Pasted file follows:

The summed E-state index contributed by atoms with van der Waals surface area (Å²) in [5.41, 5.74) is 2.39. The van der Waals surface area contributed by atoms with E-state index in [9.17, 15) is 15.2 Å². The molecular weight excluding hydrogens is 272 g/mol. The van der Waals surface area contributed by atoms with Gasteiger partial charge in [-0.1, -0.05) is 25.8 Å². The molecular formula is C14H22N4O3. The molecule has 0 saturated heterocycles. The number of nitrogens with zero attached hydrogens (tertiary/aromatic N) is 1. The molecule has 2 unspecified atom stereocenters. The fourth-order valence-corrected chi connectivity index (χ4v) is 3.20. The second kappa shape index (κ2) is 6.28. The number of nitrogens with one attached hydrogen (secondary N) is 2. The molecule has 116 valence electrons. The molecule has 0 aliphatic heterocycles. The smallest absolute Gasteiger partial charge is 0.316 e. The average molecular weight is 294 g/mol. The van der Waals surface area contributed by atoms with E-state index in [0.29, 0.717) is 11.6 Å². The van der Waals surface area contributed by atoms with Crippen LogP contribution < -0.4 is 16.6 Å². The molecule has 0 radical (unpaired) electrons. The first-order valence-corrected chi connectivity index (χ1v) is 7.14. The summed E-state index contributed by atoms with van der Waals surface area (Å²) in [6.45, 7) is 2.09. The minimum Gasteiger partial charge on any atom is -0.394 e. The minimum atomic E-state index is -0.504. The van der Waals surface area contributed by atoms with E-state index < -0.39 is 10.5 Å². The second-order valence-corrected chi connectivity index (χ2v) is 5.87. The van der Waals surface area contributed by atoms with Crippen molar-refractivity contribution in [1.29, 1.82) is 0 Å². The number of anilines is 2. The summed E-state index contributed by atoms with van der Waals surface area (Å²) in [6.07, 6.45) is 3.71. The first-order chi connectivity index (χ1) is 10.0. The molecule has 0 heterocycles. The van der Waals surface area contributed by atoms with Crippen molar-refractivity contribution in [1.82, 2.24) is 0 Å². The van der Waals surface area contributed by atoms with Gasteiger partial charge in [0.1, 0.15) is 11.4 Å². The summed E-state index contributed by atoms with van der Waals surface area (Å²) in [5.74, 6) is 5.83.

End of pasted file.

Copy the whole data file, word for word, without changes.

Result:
The summed E-state index contributed by atoms with van der Waals surface area (Å²) in [5.41, 5.74) is 2.39. The van der Waals surface area contributed by atoms with E-state index in [9.17, 15) is 15.2 Å². The molecular weight excluding hydrogens is 272 g/mol. The van der Waals surface area contributed by atoms with Gasteiger partial charge in [-0.1, -0.05) is 25.8 Å². The molecular formula is C14H22N4O3. The molecule has 0 saturated heterocycles. The number of nitrogens with zero attached hydrogens (tertiary/aromatic N) is 1. The molecule has 2 unspecified atom stereocenters. The fourth-order valence-corrected chi connectivity index (χ4v) is 3.20. The second kappa shape index (κ2) is 6.28. The number of nitrogens with one attached hydrogen (secondary N) is 2. The molecule has 116 valence electrons. The molecule has 0 aliphatic heterocycles. The smallest absolute Gasteiger partial charge is 0.316 e. The average molecular weight is 294 g/mol. The van der Waals surface area contributed by atoms with E-state index in [0.29, 0.717) is 11.6 Å². The van der Waals surface area contributed by atoms with Crippen LogP contribution < -0.4 is 16.6 Å². The molecule has 0 radical (unpaired) electrons. The first-order valence-corrected chi connectivity index (χ1v) is 7.14. The summed E-state index contributed by atoms with van der Waals surface area (Å²) in [6.45, 7) is 2.09. The minimum Gasteiger partial charge on any atom is -0.394 e. The minimum atomic E-state index is -0.504. The van der Waals surface area contributed by atoms with E-state index < -0.39 is 10.5 Å². The second-order valence-corrected chi connectivity index (χ2v) is 5.87. The van der Waals surface area contributed by atoms with Crippen molar-refractivity contribution in [1.29, 1.82) is 0 Å². The number of anilines is 2. The summed E-state index contributed by atoms with van der Waals surface area (Å²) in [6.07, 6.45) is 3.71. The first-order chi connectivity index (χ1) is 10.0. The molecule has 0 heterocycles. The van der Waals surface area contributed by atoms with Crippen molar-refractivity contribution in [1.82, 2.24) is 0 Å². The van der Waals surface area contributed by atoms with Gasteiger partial charge in [0.1, 0.15) is 11.4 Å². The summed E-state index contributed by atoms with van der Waals surface area (Å²) in [5.74, 6) is 5.83.